Moving Out-of-State With Your Child

Many people are given the opportunity for a job promotion or new employment in another state. In other cases, people want to move out-of-state to be closer to family or friends. Whatever the reason you are considering moving far away, you will need to seriously consider your circumstances if you have a minor child. You may not have the legal ability to take your child with you if you move out-of-state. If you are either considering a divorce, are in the middle of the divorce process, or have already obtained a parenting plan as the result of a divorce, you may wonder if you have the right to take your child with you if you move. Consider the different legal requirements and laws related to child custody laws and moving out-of-state with your child before you make your decision.

If You and Your Spouse are Legally Married

If you are still legally married, and neither spouse has officially filed paperwork to begin the divorce process, you have the legal right as a parent to take your child to another state. However, if you make the decision to move out-of-state, it is likely that your spouse will file a temporary order with the court that will prevent you from doing so. Most parents do not like the idea of the other parent moving a child across state lines. Parents typically want to spend as much time as possible with their children, and if you make the decision to move outside of a state, the other parent has the legal right to ensure that you do not infringe on their time with their child.

Additionally, if you make the decision to still move out-of-state before you file divorce paperwork, a court may not look favorably on your actions as it relates to child custody arrangements. If you move, the other parent may be able to prove that they attempted to continue to provide a stable and secure environment for the child, and even attempt to receive full custody of the child as a result. Depending on how far away you are planning to move, a court may indeed grant full custody to the parent who will allow a child to stay in the same school, in the same environment, and around the same family and friends.

During the Divorce Process

If you have already filed for divorce, or if your spouse has filed for divorce, then an automatic preliminary injunction may have been put into place that requires both parents to keep the children in the same or similar situation until the final determination regarding child custody is made. If you made the decision to still take your child out-of-state with you when you move, you could be legally held in contempt of court and face repercussions from the court for your actions. The entire reason that a court creates these preliminary injunctions is so that parents will not take a child away from their other parents. You do still have a legal right to take your child on vacation outside of the state, but to do so, you should always receive a written note from the other parent indicating their approval.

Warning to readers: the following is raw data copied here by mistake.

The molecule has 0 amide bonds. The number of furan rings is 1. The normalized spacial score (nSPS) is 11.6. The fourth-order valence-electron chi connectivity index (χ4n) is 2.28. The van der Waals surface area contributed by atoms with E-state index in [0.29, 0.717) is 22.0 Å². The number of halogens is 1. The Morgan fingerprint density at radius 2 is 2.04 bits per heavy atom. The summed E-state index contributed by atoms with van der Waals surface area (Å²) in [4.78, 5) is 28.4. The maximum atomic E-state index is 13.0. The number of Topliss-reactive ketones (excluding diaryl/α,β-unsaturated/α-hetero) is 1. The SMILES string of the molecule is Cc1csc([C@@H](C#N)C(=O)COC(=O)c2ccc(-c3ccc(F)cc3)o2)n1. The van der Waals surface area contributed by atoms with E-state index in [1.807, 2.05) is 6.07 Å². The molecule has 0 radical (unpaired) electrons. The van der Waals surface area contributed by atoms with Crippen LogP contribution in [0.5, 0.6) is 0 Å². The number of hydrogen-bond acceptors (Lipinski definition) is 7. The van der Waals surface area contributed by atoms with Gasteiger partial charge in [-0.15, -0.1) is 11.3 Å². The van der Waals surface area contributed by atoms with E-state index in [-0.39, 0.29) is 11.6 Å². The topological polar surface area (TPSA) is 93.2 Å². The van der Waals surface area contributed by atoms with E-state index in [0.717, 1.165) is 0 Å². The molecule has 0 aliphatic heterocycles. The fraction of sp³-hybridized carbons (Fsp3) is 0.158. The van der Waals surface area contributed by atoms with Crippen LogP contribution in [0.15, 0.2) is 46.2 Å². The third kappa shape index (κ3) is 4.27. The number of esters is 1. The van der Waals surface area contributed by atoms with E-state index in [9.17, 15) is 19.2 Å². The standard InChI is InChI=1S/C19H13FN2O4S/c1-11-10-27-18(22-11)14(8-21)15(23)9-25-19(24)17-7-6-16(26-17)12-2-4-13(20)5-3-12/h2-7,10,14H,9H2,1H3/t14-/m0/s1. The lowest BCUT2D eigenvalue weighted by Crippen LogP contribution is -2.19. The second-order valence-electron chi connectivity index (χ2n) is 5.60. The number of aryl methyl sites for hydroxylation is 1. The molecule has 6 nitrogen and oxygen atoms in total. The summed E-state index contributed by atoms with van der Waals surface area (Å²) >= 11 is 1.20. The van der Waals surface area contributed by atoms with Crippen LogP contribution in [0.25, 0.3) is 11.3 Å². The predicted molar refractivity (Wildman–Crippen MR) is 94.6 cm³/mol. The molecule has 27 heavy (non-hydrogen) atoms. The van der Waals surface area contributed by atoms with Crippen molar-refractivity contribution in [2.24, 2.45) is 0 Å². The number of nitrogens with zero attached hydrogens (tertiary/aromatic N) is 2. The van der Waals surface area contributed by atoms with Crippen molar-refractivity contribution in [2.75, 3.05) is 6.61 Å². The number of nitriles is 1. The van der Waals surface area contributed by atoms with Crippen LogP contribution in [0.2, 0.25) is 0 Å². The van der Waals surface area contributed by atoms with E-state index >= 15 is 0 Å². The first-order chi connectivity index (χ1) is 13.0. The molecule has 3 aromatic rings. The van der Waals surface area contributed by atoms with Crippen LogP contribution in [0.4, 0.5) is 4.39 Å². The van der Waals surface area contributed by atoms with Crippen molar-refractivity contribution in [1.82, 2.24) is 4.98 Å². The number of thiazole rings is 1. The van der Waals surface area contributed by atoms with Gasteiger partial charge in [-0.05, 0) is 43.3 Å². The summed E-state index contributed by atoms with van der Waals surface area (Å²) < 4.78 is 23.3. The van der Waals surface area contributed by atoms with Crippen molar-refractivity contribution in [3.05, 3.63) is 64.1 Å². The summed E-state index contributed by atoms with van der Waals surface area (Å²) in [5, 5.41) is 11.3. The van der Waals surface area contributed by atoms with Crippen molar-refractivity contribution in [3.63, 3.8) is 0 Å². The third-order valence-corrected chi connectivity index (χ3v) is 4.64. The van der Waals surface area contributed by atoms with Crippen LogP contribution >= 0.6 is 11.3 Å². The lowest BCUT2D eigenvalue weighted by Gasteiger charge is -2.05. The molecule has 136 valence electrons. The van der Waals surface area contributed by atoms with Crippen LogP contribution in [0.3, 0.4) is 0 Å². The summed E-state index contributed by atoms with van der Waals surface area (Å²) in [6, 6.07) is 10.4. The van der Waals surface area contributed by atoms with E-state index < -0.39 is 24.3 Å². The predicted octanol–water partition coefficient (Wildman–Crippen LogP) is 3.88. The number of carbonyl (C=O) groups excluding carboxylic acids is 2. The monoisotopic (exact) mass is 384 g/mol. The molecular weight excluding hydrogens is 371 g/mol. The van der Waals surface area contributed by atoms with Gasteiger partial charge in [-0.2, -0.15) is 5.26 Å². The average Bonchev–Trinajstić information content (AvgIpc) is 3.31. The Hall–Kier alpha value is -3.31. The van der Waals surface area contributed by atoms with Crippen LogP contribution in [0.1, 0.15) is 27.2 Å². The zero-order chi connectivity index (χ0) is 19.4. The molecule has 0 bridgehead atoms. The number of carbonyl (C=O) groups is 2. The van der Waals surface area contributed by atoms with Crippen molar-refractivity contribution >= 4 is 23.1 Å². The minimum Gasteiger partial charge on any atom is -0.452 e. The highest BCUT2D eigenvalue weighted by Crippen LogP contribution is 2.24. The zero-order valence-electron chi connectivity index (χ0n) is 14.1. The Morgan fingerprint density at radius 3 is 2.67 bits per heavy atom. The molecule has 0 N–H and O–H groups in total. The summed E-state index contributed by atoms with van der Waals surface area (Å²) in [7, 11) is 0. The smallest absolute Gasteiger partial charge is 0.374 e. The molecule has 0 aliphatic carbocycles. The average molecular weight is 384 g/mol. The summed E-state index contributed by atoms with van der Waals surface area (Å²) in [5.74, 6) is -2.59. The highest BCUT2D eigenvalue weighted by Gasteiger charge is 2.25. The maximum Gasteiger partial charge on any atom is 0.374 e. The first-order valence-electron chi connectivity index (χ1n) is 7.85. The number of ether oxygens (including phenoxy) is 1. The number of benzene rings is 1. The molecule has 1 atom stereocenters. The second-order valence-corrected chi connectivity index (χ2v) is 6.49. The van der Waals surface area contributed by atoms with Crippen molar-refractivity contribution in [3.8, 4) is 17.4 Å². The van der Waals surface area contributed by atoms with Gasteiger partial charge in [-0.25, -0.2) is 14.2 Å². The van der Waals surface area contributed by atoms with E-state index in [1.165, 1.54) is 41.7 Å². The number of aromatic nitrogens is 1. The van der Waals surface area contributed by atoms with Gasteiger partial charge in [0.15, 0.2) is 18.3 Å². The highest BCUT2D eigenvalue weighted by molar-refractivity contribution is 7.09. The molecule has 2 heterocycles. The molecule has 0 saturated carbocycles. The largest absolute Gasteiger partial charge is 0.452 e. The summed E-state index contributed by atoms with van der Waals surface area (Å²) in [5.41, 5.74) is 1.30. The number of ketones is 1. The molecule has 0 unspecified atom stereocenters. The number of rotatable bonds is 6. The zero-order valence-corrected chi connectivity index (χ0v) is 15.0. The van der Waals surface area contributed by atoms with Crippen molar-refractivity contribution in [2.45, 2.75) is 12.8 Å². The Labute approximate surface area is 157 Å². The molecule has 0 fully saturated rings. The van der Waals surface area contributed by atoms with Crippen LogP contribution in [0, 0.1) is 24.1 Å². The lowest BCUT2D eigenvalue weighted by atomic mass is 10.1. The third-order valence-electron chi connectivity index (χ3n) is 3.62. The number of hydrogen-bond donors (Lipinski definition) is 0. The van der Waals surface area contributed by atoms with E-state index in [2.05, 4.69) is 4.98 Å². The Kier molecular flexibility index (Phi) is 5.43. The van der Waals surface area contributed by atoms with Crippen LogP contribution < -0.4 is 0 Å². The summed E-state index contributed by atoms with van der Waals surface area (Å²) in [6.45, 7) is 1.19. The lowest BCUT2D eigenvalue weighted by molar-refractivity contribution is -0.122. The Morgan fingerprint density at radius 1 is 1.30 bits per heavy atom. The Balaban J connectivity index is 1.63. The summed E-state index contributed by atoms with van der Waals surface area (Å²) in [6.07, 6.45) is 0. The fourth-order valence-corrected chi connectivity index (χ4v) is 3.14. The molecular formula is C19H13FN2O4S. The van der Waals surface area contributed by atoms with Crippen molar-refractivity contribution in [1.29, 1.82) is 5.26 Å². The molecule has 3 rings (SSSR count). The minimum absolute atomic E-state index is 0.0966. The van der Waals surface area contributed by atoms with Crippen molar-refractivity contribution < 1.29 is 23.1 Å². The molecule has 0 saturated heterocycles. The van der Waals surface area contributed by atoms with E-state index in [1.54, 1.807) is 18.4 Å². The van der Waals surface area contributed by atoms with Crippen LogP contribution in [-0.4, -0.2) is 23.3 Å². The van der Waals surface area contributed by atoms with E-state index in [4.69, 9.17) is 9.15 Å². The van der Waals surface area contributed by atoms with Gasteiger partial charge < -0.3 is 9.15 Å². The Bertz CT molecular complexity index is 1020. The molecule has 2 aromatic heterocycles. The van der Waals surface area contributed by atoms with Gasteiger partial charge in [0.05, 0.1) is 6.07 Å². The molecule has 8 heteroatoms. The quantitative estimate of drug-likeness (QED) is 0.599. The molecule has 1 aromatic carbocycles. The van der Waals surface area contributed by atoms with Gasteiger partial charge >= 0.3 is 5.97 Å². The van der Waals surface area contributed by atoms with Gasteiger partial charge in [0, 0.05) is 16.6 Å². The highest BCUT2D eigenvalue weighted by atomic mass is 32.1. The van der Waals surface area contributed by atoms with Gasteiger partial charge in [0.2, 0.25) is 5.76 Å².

Finalized Divorce

If your divorce has already been finalized, you have minor children with your ex-spouse, then the court will have created and approved some sort of parenting plan that you both must legally follow. These parenting plans are not simply guidelines, but legal requirements that both spouses must adhere to or suffer consequences. If a parent makes the decision to take a child with them as they move out of state after a divorce in violation of a parenting plan, that parent may lose full custody of the children.

Contact an Experienced Family Law Attorney

If you are entertaining the idea of moving out-of-state either before, during or after your divorce, it may have a great impact on your child custody arrangements. Consider visiting with an experienced divorce lawyer at Arnold & Smith, PLLC in Mooresville, North Carolina at 704.370.2828. We can help you understand if you have the legal right to modify a custody plan to your benefit. Contact us by phone or online today for your free consultation.